(PhysOrg.com) -- Government professor Christopher Anderson, a former semi-pro soccer player, has launched a statistically based soccer blog. He predicts Brazil will take the cup in South Africa this summer.
A few weeks ago Christopher Anderson, professor of government and a former semi-professional soccer player in Germany, launched soccerquantified.com, a blog that submits the World Cup -- held this year June 11-July 11 in South Africa -- to statistical analyses.
Among his findings: Richer, democratic countries do better (although it's not clear why), and some countries perform systematically better than others.
He predicts Brazil will take the World Cup, the crowning athletic event of world's most popular sport.
To him, the interesting question is why. "I'm interested in understanding the connection among politics, international sports and soccer, and the characteristics of countries and how they do in the World Cup," he said. "Political scientists have studied specific events, like when a soccer match ignited a military conflict between Honduras and El Salvador in 1969. When Argentina won the World Cup in 1978, the military dictator in power claimed credit for it. In Spain, Franco favored the Madrid team over Barcelona."
When Anderson was invited to contribute to The New York Times' soccer blog, his post provoked outrage from some fans who took umbrage at the idea of looking at their beloved sport through numbers.
"In every sport, some people think you just can't quantify what makes a good player or team," Anderson said. "Others think there is something to be learned by observing things systematically. It's more a matter of faith for some people than a matter of evidence, and I totally respect that. I think you can do both.
"I use data about past competitions to make predictions about this year's competition. And to the extent there's something systematic going on in the data, we should be able to use data about the past to make predictions."
But there's room for error. Lots of it. Anderson said the probability of any one of 32 national teams winning the World Cup is quite low, partly because so many factors may influence a tournament: altitude, food, the team's hotel and the all-important home field advantage -- which will be lost on South Africa, "a really weak team. Their fans will go nuts over them, but it won't benefit them," said Anderson. "Brazil has the best shot going in, but that doesn't mean they're going to win this thing."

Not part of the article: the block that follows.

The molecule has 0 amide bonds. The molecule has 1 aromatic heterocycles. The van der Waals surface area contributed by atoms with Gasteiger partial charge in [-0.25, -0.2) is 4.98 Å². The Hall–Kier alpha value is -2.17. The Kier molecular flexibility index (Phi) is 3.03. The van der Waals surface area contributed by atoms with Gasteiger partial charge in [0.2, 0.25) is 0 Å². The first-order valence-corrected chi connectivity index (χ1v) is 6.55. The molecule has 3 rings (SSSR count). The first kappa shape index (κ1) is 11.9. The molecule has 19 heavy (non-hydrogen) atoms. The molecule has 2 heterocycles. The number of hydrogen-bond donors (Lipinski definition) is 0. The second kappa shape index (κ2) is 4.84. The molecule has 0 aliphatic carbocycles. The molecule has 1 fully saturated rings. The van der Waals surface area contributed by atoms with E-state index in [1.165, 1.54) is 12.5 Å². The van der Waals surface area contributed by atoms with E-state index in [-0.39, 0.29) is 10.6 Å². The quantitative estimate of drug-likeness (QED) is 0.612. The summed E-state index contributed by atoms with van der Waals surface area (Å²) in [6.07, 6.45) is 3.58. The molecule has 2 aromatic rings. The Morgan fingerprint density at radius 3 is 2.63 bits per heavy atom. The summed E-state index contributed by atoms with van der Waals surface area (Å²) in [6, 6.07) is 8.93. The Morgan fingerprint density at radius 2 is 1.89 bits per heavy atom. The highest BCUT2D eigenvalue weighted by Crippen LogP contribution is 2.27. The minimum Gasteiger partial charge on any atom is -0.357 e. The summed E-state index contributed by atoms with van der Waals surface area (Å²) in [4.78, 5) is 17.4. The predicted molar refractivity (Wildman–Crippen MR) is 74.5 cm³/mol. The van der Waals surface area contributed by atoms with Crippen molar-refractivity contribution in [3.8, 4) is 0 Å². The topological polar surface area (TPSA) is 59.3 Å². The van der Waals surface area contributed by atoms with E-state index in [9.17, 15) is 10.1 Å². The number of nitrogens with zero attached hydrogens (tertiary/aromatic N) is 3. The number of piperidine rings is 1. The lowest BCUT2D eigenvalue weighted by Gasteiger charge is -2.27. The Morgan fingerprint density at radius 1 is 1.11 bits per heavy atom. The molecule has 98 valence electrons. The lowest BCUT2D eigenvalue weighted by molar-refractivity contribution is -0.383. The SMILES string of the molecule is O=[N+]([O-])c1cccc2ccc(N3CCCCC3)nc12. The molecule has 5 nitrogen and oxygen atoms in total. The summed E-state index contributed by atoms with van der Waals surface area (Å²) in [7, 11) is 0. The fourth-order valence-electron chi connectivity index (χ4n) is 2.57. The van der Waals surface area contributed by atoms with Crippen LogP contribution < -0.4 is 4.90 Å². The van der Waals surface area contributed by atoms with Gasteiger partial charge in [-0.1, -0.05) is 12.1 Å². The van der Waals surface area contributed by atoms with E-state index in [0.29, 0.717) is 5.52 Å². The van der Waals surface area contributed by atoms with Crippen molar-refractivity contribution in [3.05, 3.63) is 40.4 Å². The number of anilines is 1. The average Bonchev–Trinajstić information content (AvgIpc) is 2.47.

Many soccer fans also favor Brazil. "They have an amazing team," Anderson noted. "The question is what makes them so great. I think that's where you can use statistics to see if it's about how well they're doing currently, how strong this team is compared to other teams or perhaps the fact that they have experience advancing in this tournament -- that's another really good predictor."
Then there's the matter of emotion. It tends to run rather high among fans. Anderson said this intensity of rooting for or against a country has been likened to a substitute for war. "It gives you a chance to let out your ethnic aggressions in a peaceful way," he said.
As for his personal soccer career, it was cut short when he was 18 or 19. "I didn't think I was ever going to go anywhere as a professional player, so I focused on going to college," he said. "In Europe, you cannot be both an athlete and a student. The NCAA student-athlete system is unique in the world."
Analysis aside, soccer, said Anderson, "is a beautiful, aesthetically pleasing sport." And now that every match of the World Cup is shown on American TV, Anderson said, "for my research I'm going to have to do a lot of couch sitting this summer."
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